The classes I will be teaching this summer at Bielefeld University:
- advanced methods in applied computational linguistics 2; MA; basically covers machine learning methods for classification (the prequel covers sequence classification and graphical models). Will feature heavy use of IPython notebooks, scikit-learn, and nltk.
- natural language processing; BA; will mostly be about parsing and grammar, & will use nltk.
- practical dialogue modelling; MA; small graduate class, where we will look at existing dialogue managers and implement a small toy system.
Timo Baumann and I will be giving a tutorial on “recent advances in incremental spoken language processing” at this year’s interspeech in Lyon. We’ll create a separate page for that later, but for now, here’s the short description:
Incremental processing — that is, the processing of user input while it is still ongoing, and the preparation of possibly concurrent system reactions — is about to make the move from a research challenge to being deployed and beneficial for users (e.g. in Google Voice Search). Beyond speeding up the presentation of results of voice search, it offers the potential for creating spoken dialogue systems with a much more natural behaviour, with respect to turn-taking or production and understanding of feedback utterances.
In this tutorial, we will discuss the challenges posed by incremental spoken language processing, present the state of the art in incremental processing, and in particular will describe and demonstrate a framework for incremental processing that we have implemented over the last years which offers an architecture for creating systems by connecting modules, and contains reference implementations of the full chain of modules: ASR, NLU, Dialogue Management, Action Selection, Natural Language Generation, Speech Synthesis.
The tutorial is targeted at researchers interested in incremental processing in general, and in particular at researchers who are interested in “incrementalizing” individual processing modules (such as natural language understanding, dialogue managements, natural language generation, etc.) and want to be able to quickly realise end-to-end systems within which to test their modules.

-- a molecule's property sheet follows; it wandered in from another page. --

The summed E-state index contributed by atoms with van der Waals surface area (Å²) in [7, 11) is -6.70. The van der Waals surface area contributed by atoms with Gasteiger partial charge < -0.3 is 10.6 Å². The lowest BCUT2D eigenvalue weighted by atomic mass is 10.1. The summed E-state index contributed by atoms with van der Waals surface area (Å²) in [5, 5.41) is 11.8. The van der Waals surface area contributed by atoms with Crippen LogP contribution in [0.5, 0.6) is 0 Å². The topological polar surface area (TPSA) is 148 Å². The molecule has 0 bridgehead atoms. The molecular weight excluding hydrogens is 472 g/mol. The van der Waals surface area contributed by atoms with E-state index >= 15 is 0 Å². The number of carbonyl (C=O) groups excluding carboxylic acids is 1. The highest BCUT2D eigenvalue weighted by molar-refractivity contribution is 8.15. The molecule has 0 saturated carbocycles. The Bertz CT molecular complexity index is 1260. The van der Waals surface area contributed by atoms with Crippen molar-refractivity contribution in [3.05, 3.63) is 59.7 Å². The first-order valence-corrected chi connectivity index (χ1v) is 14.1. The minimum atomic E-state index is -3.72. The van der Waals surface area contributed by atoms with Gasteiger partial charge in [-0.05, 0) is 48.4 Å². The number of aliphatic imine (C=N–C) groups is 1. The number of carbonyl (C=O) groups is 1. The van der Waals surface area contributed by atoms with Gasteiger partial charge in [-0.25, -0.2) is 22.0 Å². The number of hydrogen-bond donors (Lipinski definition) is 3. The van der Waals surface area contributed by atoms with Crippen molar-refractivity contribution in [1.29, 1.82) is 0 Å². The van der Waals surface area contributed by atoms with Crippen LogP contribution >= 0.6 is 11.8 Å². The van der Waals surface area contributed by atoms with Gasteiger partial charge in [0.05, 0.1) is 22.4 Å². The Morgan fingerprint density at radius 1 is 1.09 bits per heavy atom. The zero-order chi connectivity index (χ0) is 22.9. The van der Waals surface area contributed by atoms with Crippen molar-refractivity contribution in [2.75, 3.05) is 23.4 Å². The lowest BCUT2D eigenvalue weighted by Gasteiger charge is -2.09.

Timo Baumann has handed in his thesis this week. Finally (… just kidding, Timo!), the first
inpro dissertation is done! (inpro = incremental processing in dialogue”, DFG funded project, 2007-2013.) Congratulations, Timo!
Earlier this month, I visited my good colleagues Mikio Nakano and Kotaro Funakoshi at Honda Research Institute Tokyo. I got some very interesting demos of the stuff they are working on at the moment, and I also gave a talk to the group there about our recent work (basically, the 2013 version of my “incremental dialogue processing” talk). Earlier this week now, I gave a shorter version here in Bielefeld at the “Elektronische Sprachsignalverarbeitung” conference (German signal processing conference). Without the animations and videos the slides look a lot less interesting (really, believe me, they are great when things are flying around!), but I’ll still put them here as they give a nice overview of the current state of our work.
The slides briefly mention at the end our mintal.tools (multimodal interaction analysis tools), our toolset for running and analysing multimodal experiments (and integrating multimodal data streams into interactive systems). I will write about this in more detail soon; we’re also preparing a static page on that.
Ok. So, here it is, our new lab weblog. This will be the place where news from the lab will be posted, or other interesting things that we want to talk about.